Item courtesy of Performance Cycles.Availibility: Now

By Tiny:

Selle SMP is founded in 1947, and currently makes a range of STRIKE model saddles with several unique ergonomic characteristics. The nose of the saddle is dramatically bent like the beak of a bird so that the rider can have a flat base to sit at the front during long climbs. The nose also features flat faced sides so for a rider’s thigh to grip during downhill sections.

The biggest feature of the saddle is also what is missing, a huge and wide channel running the front two thirds of the saddle. This feature prevents numbness of the riders’ tender parts by spreading the pressure onto the sit bones. Foamed elastomer built into the top padding for extra comfort over higher end models, but the covers lack anti-scuff strips at the rear where most mountainbike saddles suffer from tears and rips in the event of a fall. The rails are made from tubular steel, something rare in the competitive mountainbike world where most XC saddles are made with titanium rails for weight savings. The foamed elastomer padding and chromoly rails combine to increase the saddle’s weight to 290grams, a rather portly figure in the anorexic world of XC saddles. The rails feature helpful markings for easy adjustment and recording of the saddle position.



First the saddle has to be mounted onto the saddle, and with this saddle the angle of attack is particular important. The booklet stated that it should be measured with a bubble level to ensure that the saddle is perfectly horizontal, however I had better success with the saddle tilted slightly downwards.

A pleasant surprise is that you’ll finally have a view of the top of your seatpost with the saddle on. During rides, I find the saddle to be too wide for my liking, my sitbones are too close to the central channel, causing undue saddle pressure. The wide wings also made it more difficult to get behind the saddle during downslope sections. However, during uphills the flat saddle nose provided a much bigger surface for the rider to sit and spin up the hill. Crossing mud or water puddles produced a cold shock as the water spray will just go through the empty channel, right in between your legs.

During road rides, I have problems getting into a comfortable riding position as the wide channel again made sitting in any one position for an appreciable length of time uncomfortable. The big rear section of the saddle however provides a firm platform for me to sit against when spinning in high gears.


Saddles, like helmets are very personal items when it comes to fit. The wide channel section is meant to relief the rider’s saddle numbness, but I find that it is counterproductive for someone with a narrower sitbone. Perhaps someone with a wider sitbone can benefit from it.The flat front section, although looking awkward, really works as advertised. The saddle is abit too heavy for serious XC purpose though, although you can go for the composite or carbon version for a saddle with a more competitive weight.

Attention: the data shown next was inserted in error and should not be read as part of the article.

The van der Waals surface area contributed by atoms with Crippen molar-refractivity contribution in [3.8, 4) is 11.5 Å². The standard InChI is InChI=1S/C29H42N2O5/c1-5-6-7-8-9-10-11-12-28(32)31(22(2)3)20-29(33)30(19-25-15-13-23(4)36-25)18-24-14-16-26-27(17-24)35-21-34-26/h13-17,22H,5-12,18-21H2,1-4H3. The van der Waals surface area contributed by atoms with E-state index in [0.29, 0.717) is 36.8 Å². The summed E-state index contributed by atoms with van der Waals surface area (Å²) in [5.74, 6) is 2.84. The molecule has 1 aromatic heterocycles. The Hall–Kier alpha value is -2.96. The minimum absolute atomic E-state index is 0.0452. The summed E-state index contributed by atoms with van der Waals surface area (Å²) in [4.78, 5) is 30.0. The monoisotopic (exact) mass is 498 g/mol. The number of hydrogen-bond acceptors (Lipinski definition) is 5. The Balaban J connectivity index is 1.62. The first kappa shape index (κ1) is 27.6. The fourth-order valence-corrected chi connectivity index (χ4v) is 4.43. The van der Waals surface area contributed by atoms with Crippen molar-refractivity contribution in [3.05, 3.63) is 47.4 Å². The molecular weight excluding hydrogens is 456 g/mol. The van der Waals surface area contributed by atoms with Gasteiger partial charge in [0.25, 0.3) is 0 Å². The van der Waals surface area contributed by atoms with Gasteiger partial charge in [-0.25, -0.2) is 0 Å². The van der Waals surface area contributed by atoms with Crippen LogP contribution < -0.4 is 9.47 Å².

By Flanker:

Waiting for my turn


While waiting for my turn on the abnormally shaped saddle, I browsed through the Internet for more information concerning the saddle’s revolutionary design.

According to press releases by Selle SMP, an American scientific magazine, “Journal of Sexual Medicine” published the results of a comparative with other competition saddles, where it was proved that Strike’s particular ergonomic form limits down to a minimum the “compression on the structures of the pelvic floor” protecting in this way the blood perfusion of the soft tissues while increasing the flow through the leg blood vessels. To put it simply, it reduces pressure on critical points of your nether regions, which is a good thing.

That seems to be the only professional opinion I could find in the World Wide Web. However, numerous testimonies from cyclists from all over the world is available on the company website. I’ll settle for that.


After the initial installation, it really did look weird on my already weird Whyte PRST-4. Looks aside, my first ride on the saddle felt slightly uncomfortable. It was probably due to the wide channel down the middle. Having used needle-like saddles like the Specialized Body Geometry Pro and Fi’zik Gobi, it felt pretty nice to have the pressure off from the perineum area though.

Subsequent rides revealed the intentions of the saddle design. Slight numbness from my legs was reduced further as I grew accustomed to the saddle. I find the lower part of the pelvic bones or the ischial tuberositiescomfortably accommodated by the saddle. Compared to Tiny, my bone structure is more probably more suited for this particular saddle.

The bent nose of the saddle helped greatly in the transition from standing up on the pedals and sitting down on the saddle. Even with tights, I often encounter the harrowing experience of getting caught too far in front when clearing an obstacle. The Strike Pro eliminates this problem immediately. A small note, though, if you often carry your bike with the saddle nose hooked on your shoulder, it’s painful to do that with the Strike Pro. Trust me on that.

I feel the Strike Pro is especially suited to those who find the Gobi saddle and other similar specimens too narrow for their liking.

Selle SMP’s saddles look set to take over the world by storm like Fi’zik’s Arione and Gobi saddles did two years ago. However, the price of the saddle is astronomical, especially its higher-end brethren. That alone could stunt their growth in the already saturated saddle market. Coupled with a relatively heavy weight, it seems they’ll end up the same way as internal geared hubs or AWD bikes; revolutionary but too portly to overcome their advantages. I’m confident Selle SMP will eventually come up with lighter versions of their Strike saddles and take advantage of economies of scale. It can only get better.